When this was ended, Zeus called him to his side, and said: "Now, Tantalus, I, who was your guest, have given you feast for feast, and since you gave me your best, I have granted you the highest reward a mortal can have. Henceforth you need not fear death, and so long as you deserve to be the friend of the gods, you shall drink with us the sacred nectar which continually renews our youth and gladness."
"And yet, O King of us all," said Hera, with her scornful smile, "I think that this our guest desires a certain gift so much that he would prefer it to nectar and ambrosia."
"Let him name it, Lady of my heart," answered Zeus, "for we will not have him depart with any desire unsatisfied."
"I can name it," Hera said, tossing her queenly head. "It is Fame, and were I a mortal, I would seek it through the world, as all those heroes do who are my favourites among men."
"That I can well believe," replied Zeus gravely, "but now let our friend speak for himself. How say you, Tantalus? Have you not fame enough already, being known for the richest and most hospitable king in all the world?"
Now the words of Hera had reminded Tantalus that his fame among men was in danger from the evil-speaking of the people who would not believe he had feasted the gods.
"Great Zeus," he said, "I cannot thank you enough for the wonderful reward you have given me this night. But since you bid me, I will dare to confess that there is one thing wanting to make me entirely happy."
Then he told how the great honour the gods had done him by coming to his banquet was not believed by any one, and how that very night the ambassadors from a far country had asked for a proof of the story. And he prayed Zeus to grant him some token, which these men might see and believe. He heard the god answer, "When you awake, O Tantalus, you shall find such a token beside you," and then a rosy mist began to float before his eyes. He could just see that Hermes stood beside him, slowly waving his want, then his eyes closed, and he knew no more.
W HEN King Tantalus awoke, he found himself once more in his own banqueting-hall, which was now bright with the morning sunshine. His first thought was, "I have only dreamed a dream," and he felt bitterly disappointed, for what could he now say to the ambassadors, and where was the token he had hoped to show them? But he saw on the table beside him a golden cup and platter, which he thought the slaves must have set there while he slept, and being hungry and thirsty, he ate and drank the bread and the wine that were in them; and at the first taste, he knew that the bread was ambrosia, and the wine, nectar. "Then it was no dream, after all," he said to himself, "for this is the token Zeus promised. Yet, what am I to do with it, for Athena warned me that I must not give the god's gift to any one else, and if I tell those men that these are ambrosia and nectar, they will not believe unless they taste for themselves." So thinking, he lifted the cup to drink again of that delicious wine, and behold, the cup was full to the brim, as it was before! Then he looked at the platter, and saw that the cake, from which he had broken a piece, was whole again. Once more he drank, and broke another piece from the cake, and immediately the cup was full again, and the cake lay whole in the platter. Then he rejoiced greatly, for he knew that this wonder would assuredly overcome all the doubts of the ambassadors, and of all others who should see him eat and drink before them out of a cup and platter that never grew empty.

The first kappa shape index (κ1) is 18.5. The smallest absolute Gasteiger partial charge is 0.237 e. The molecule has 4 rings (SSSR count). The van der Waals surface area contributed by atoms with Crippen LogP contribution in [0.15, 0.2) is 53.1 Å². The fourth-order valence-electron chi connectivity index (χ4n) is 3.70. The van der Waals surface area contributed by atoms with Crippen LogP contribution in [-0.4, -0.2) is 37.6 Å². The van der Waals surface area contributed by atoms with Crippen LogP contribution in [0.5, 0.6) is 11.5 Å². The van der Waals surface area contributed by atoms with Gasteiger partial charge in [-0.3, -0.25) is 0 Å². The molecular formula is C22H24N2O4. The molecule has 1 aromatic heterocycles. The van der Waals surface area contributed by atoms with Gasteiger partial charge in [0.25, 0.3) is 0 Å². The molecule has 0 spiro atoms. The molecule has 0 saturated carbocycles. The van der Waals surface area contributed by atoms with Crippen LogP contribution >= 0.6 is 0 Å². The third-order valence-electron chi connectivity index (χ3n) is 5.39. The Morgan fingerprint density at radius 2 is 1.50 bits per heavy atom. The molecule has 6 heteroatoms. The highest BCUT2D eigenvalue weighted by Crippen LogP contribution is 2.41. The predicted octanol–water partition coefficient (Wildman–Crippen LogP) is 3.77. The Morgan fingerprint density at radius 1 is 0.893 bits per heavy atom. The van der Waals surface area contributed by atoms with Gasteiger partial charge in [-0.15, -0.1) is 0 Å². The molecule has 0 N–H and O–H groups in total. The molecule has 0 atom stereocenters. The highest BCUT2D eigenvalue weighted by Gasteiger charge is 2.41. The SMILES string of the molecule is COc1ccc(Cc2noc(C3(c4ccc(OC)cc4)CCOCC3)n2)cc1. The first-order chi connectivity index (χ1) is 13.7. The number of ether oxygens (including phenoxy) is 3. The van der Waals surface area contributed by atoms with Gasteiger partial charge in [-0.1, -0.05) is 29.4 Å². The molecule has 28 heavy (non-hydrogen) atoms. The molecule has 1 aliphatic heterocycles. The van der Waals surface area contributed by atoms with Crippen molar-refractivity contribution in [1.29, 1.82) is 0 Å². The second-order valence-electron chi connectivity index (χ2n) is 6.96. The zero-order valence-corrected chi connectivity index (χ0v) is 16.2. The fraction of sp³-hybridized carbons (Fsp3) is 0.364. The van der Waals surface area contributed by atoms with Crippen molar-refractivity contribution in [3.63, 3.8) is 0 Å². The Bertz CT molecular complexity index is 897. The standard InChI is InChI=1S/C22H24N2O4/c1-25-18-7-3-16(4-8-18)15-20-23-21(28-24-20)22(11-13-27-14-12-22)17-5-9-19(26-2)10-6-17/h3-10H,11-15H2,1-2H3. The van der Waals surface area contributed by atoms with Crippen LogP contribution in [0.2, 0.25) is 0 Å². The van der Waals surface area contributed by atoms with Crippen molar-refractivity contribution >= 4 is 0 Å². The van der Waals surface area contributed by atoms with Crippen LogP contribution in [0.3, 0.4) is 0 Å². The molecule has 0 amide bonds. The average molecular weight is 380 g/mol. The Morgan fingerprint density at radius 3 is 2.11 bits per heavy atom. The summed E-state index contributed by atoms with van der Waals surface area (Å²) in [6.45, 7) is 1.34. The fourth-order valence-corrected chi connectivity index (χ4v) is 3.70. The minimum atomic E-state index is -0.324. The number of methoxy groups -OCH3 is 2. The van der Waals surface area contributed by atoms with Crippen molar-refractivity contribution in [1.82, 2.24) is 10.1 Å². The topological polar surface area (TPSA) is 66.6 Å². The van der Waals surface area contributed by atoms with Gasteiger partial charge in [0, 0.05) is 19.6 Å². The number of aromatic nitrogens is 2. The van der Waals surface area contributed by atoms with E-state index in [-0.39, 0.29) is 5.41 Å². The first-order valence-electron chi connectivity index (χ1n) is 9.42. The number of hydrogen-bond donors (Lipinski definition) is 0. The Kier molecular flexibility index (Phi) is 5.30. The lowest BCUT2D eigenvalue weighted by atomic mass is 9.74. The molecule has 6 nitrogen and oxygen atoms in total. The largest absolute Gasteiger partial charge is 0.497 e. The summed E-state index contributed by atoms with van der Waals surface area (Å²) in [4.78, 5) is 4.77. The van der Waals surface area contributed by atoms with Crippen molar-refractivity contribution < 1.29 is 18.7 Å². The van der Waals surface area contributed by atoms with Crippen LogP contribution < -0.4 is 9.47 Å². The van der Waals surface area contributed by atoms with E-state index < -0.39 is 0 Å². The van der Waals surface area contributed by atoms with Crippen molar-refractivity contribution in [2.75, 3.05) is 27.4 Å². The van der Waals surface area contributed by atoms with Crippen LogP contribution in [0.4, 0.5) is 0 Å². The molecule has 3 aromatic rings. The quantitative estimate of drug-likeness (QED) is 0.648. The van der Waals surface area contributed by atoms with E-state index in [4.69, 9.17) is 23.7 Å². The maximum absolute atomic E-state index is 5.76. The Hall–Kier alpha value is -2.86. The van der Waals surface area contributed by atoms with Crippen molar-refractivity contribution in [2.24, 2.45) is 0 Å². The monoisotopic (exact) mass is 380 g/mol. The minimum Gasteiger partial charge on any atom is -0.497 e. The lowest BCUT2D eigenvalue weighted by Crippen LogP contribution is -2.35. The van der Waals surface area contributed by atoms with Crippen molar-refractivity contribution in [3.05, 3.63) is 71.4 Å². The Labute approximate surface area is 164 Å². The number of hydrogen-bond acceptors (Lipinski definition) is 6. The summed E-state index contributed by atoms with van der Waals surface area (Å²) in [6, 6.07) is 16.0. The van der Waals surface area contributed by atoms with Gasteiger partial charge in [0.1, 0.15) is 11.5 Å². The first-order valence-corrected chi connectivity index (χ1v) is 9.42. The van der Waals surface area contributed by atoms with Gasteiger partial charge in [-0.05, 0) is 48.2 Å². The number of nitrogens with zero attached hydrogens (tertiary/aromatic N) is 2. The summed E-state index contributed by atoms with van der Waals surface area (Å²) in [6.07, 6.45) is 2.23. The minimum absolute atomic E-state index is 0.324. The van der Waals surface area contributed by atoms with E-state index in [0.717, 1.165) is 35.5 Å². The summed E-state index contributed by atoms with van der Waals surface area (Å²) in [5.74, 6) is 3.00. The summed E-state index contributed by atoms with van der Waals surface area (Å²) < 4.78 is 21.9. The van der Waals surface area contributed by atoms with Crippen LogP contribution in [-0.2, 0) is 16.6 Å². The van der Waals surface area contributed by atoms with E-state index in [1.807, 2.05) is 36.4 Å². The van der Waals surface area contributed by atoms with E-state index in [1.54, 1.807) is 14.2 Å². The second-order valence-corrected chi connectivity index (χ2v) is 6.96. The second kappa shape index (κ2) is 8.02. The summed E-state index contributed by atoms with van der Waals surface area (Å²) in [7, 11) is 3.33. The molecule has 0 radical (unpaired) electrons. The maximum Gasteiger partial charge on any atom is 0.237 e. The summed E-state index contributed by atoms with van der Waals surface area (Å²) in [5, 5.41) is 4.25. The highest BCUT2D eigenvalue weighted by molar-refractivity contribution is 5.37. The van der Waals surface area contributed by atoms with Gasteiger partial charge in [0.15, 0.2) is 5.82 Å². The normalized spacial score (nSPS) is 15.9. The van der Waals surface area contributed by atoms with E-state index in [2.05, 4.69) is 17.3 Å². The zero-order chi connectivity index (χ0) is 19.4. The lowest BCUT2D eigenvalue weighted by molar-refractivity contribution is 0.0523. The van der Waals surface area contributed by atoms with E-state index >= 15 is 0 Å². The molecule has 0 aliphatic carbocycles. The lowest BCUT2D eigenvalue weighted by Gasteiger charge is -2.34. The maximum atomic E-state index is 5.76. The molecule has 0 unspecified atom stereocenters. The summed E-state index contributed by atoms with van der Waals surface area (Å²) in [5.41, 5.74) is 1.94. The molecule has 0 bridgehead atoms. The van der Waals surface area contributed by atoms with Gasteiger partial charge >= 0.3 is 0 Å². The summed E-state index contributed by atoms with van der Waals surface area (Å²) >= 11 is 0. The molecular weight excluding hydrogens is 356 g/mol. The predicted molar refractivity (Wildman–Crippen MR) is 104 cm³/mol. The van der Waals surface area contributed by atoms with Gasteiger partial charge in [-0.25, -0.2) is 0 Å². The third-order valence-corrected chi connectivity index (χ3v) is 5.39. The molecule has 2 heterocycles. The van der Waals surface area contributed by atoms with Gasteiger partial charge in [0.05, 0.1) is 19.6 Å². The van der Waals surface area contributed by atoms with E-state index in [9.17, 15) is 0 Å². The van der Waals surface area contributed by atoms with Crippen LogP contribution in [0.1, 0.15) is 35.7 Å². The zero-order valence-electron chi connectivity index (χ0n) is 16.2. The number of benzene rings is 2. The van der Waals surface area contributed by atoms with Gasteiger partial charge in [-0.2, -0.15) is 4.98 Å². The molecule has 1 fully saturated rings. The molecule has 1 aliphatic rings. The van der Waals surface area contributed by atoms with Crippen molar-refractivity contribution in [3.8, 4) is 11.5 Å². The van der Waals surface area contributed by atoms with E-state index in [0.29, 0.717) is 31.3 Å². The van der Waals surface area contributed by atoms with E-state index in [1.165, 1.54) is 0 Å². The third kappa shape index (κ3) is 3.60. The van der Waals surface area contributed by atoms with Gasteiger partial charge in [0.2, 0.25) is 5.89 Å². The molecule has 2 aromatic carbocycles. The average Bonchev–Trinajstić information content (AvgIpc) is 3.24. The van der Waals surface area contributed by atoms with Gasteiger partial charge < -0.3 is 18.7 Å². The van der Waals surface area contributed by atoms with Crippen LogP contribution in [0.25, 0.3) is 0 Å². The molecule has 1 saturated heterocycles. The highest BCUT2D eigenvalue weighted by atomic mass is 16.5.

But now he heard sounds of weeping and wailing from the inner chambers of the palace, where the Queen and her children lived, and he clapped his hands loudly to summon his slaves. "What is this weeping I hear?" he asked them, when they entered, and they told him, "It is the Queen and her women, O King, weeping because at dawn they saw that the little prince was gone from his bed-chamber, and we have searched the palace from end to end, but he is nowhere to be found." This they said trembling, for they feared the King would fall into a rage, and order them to be put to death if they did not instantly find the child, and they were astonished when he answered, without grief or anger, "It is well. Search no more, for I know what is become of my son." Then he went to the Queen's chamber, and she cried to him, with tears, "Alas, my lord, what can have befallen our child? I saw him sleeping safe and sound before I went to rest, and as I slept, I dreamed that a tall, kingly stranger, with long black locks, stood at my bedside, holding the boy in his arms, and they smiled on me, and were gone. At that I woke, fearing I knew not what, and ran to the next chamber, and woe is me, the child's bed was empty."
"Lady wife," said Tantalus, "I know where Pelops is, and, trust me, no evil can befall him there. The stranger you saw in your dream was the great Poseidon, who loves the boy, and has taken him to the heavenly halls. Did I not tell you how I offered our son to the gods when they feasted with me, and how they promised that he and I should be their guests? They have fulfilled that promise, and now I have seen the palace of Zeus, I as well content that Pelops should abide there for a time. Doubt not that he will be restored to us ere long, for I must tell you that the Immortals have made me their chosen friend and boon companion, and loaded me with such proofs of favour that I am certain they will refuse me nothing I desire."
Now the Queen was a meek and gentle lady, who held her lord for the most wonderful of men, and thought it not strange that even the gods were glad to have him for a friend, but she loved her little son so dearly that she was only half comforted to hear where he was, since she was never happy when he was out of her sight.